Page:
Australia’s multi-billion-dollar offshore processing system has demonstrably failed to stop boats, save lives or break the business model of people smugglers, according to a new policy brief from UNSW’s Kaldor Centre for International Refugee Law released on 12 August 2021, 'Cruel, costly and ineffective: The failure of offshore processing in Australia'. The Kaldor Centre's, Senior Research Fellow Madeline Gleeson, and international refugee lawyer and scholar Natasha Yacoub, discuss their latest policy brief with Lauren Martin.
'The Oxford Handbook of International Refugee Law' book launch event was hosted by the Refugee Studies Centre, Hertie School for Fundamental Rights, Peter McMullin Centre on Statelessness and the Kaldor Centre for International Refugee Law, on Tuesday 25 May 2021. Professor Hilary Charlesworth launched this state-of-the-art work and engaged in a lively discussion with the three editors, Professors Cathryn Costello, Michelle Foster and Jane McAdam. The event was chaired by refugee advocate and lawyer Nyadol Nyuon.
As hazards, disasters and climate change profoundly affect people’s lives and livelihoods, communities and authorities seek opportunities to move people permanently out of harm’s way. Planned relocation is generally considered as a measure of last resort. In this context, policymakers, practitioners and communities require refined information on how planned relocation could be undertaken to minimize negative impacts, avoid pitfalls and promote human rights and human dignity.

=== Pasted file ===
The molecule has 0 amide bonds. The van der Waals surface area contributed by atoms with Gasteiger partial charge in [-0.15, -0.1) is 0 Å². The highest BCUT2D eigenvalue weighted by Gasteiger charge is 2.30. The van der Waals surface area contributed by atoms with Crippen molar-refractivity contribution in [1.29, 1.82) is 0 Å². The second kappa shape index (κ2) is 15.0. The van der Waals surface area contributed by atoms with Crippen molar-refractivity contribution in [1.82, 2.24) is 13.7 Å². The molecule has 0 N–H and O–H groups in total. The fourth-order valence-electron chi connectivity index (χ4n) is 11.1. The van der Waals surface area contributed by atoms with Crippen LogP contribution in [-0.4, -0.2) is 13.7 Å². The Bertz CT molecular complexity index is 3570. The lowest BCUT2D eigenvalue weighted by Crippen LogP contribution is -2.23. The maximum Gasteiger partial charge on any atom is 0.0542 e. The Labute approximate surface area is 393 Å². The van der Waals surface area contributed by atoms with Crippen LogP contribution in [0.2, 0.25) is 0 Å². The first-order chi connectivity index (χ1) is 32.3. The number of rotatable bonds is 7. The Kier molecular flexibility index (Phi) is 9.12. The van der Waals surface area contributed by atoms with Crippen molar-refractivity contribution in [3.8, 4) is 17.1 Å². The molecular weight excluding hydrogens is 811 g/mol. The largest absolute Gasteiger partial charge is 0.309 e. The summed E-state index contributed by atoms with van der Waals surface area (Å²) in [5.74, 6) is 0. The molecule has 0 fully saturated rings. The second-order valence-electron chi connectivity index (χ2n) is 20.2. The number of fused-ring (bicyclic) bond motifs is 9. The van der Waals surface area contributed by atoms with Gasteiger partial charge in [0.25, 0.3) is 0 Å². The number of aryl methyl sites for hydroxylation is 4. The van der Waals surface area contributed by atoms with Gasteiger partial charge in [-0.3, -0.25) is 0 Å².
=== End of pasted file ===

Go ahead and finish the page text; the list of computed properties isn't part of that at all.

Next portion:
Chaired by Jane McAdam on 21 January 2021, this expert panel problematises and critiques the notion of ‘displacement’ in the context of disasters and climate change with a Pacific perspective. While the threat posed by climate change is real, its manifestations are not as straightforward as we might think. This panel explores how a more nuanced understanding of displacement in the context of disasters and climate change, and its relationship to international protection, can open up possibilities for different kinds of durable solutions.
At an extraordinary time of interconnectedness, new spirals of tribalism and discrimination are also appearing around the world. In this special session, one of the world’s most exciting thinkers and speakers, Professor E Tendayi Achiume, United Nations Special Rapporteur on Contemporary Forms of Racism, Racial Discrimination, Xenophobia and Related Intolerance, will survey the scene, in conversation with acclaimed lawyer and writer, Nyadol Nyuon. What is the impact on refugees, asylum seekers and other forced migrants? Is international law helping them, or failing to provide protection?